These are actual quotes from structural engineers and the topic in question is the validity of modern riveted connections in structural steel. One need look no further than the 100 year old trestle down the street for proof that the method worked then and could again. I've seen riveted bridges half rusted away and the trains STILL ran over them! Strong enough?! are you kidding?! For me, it's all about 'the look'. The look of how things were built to last. From ship's hulls to bridges to skyscrapers, riveted connections made a good deal of the 20th century possible.
Video of hydraulic driven 3/4" rivets at Ballard Forge
Image of driven heads.
For the better part of ten years I've been working on bringing the art of driving large structural hot rivets to fruition. Seeing as much of the knowledge, equipment and skills had been lost over time, I found out the hard way what a riveting apprentice probably learned in two days on the job. Many of the tools and accessories used in the process were built from scratch to recreate pieces I found unavailable.
Courtesy of Machinery's Handbook 1953
Rivets for structural steel were typically driven two ways: by hydraulic pressure or pneumatically with a percussive hammer. The former, known as 'Shop riveting' was done with large C-frame presses, the latter, 'field riveting' used pneumatic hammers that typically delivered approximately 1000 strokes per minute. Both cases used
matching dies to create heads as shown in the above table. Rivets were held on the back side or 'bucked' up by a pneumatic 'holder on' or manually with a dolly held by a workman.
Riveting technology grew with industry and by the 1920's hydraulic and pneumatic machinery was developed to handle the largest tasks. Why isn't the method still used? The theory I like the best says that rivet gangs were experienced labor and knew it. Many jobs were held hostage by recalcitrant workers that felt they could get a better shake down the street, or cross-country for that matter. Project managers soon learned that anyone could stick a bolt in a hole while saving money in the process. In the meantime steel chemistry was rapidly improving and in 1951 the first high strength bolting specification was issued. These combination of events, both economic and technological spelled the demise of the rivet gang.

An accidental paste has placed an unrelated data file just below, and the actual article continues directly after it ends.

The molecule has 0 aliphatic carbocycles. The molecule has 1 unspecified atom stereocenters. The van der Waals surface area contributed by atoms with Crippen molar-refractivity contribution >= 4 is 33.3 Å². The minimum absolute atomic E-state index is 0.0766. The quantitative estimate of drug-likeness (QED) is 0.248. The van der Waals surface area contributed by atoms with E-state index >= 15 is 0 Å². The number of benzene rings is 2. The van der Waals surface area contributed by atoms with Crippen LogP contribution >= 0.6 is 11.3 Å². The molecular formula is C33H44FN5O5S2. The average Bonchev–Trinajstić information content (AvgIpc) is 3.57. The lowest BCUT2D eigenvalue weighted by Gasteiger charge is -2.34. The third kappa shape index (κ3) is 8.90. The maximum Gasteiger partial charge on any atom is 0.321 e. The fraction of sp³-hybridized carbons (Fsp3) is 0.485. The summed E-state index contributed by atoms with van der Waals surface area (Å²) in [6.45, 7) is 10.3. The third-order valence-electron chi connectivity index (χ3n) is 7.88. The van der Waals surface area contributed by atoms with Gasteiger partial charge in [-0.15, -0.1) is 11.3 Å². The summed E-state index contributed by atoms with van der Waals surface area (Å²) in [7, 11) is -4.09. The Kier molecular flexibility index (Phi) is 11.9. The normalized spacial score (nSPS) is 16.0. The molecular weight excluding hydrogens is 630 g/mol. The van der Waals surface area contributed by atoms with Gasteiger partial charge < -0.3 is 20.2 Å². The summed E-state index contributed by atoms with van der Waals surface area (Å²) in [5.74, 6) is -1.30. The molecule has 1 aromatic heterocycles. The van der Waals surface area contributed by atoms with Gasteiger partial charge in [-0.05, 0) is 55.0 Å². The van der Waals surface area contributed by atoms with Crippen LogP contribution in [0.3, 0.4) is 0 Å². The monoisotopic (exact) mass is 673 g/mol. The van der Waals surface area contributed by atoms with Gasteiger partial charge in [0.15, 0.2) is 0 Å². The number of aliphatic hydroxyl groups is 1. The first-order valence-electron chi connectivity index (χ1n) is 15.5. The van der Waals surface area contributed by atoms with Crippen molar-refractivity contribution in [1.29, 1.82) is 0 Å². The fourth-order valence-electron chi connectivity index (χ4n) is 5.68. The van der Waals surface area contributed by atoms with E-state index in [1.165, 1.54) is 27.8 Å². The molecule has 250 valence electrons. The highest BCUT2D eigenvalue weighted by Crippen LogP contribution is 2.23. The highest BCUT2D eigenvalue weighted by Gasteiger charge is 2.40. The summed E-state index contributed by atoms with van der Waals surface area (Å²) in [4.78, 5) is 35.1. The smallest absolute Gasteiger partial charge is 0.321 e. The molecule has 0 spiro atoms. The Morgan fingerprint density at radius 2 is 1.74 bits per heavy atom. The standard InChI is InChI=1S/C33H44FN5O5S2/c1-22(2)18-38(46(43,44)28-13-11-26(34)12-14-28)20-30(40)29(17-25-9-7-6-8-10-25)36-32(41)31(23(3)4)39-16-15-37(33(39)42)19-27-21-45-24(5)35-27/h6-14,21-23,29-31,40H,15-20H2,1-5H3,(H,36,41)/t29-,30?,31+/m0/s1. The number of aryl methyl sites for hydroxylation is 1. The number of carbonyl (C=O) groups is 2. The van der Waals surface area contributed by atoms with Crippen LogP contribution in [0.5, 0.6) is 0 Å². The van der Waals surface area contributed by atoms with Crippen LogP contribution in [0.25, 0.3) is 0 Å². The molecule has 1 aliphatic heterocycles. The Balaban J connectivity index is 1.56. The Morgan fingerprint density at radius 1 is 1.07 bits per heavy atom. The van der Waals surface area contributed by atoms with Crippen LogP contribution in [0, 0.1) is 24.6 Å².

Of the two riveting methods described above, the hydraulic method is the most foolproof. The rivet dies are held in the press in perfect alignment that delivers a square application of force, virtually assuring a concentric head. The total length of rivet needed to form perfect heads can be found also in tables in Machinery's Handbook. A test beam is used as a training tool for using the pnuematic hammer.
You can tell alot about a rivet by it's tone; I can tell you that a riveted structure rings like a bell when all rivets are in and tight. You won't get the same sensation from bolted connections. Having the rivet completely upset into the hole is what was known as
'steam tight' back in the day and is what undoubtedly makes for a more resonant structure.
In the old days an inspector would follow behind the rivet gang and tap each rivet with a small hammer. A thud or rattle indicated a loose rivet. Modern bolting inspections, by comparison can require constant visual inspection, torque and tension calibrations , etc. Rivet's aren't without their problems, however. If you fail to 'get the heads up' while hot, you have to remove the rivet by drilling, flame-cutting or chiselsing out- a major headache. Making sure the process is capable of repeatability is the hallmark of good technique because you DON'T want to do it over!
1 5/8" diameter Pyramid heads
5/8 to 1" panhead rivets for a historic bridge restoration
A couple of movies on pneumatic and hydraulic riveting!
Faux rivets or real? Here's some new button, steeple and pyramid head rivets that are decorative as well as functional.
Some riveted stair stringers for a Ballard condo
Riveted cafe table
Circa Restaurant and Bar, Manhattan Beach, CA
Riveted bar brackets for a Dallas Cowboys fan
Steampunk riveted spaceship
Some uber-cool schedule 80 hollow rivets
Steve was recently asked to provide his expertise for the History Channel's Titanic at 100- Mystery Solved pictured here with Parks Stevenson and Brian Flynn at the University of Washington's material science lab discussing the wrought iron rivet samples.
Wrought Iron- Good enough for tension rods for a late 1800's, early 1900's bridge.
Good enough for Titanic.
Rehabilitating a historic bridge, building or structure? Let Steve and his crew from Seattle Bridge help realize your goal to save, reuse, repurpose and if necessary, replicate your original structure.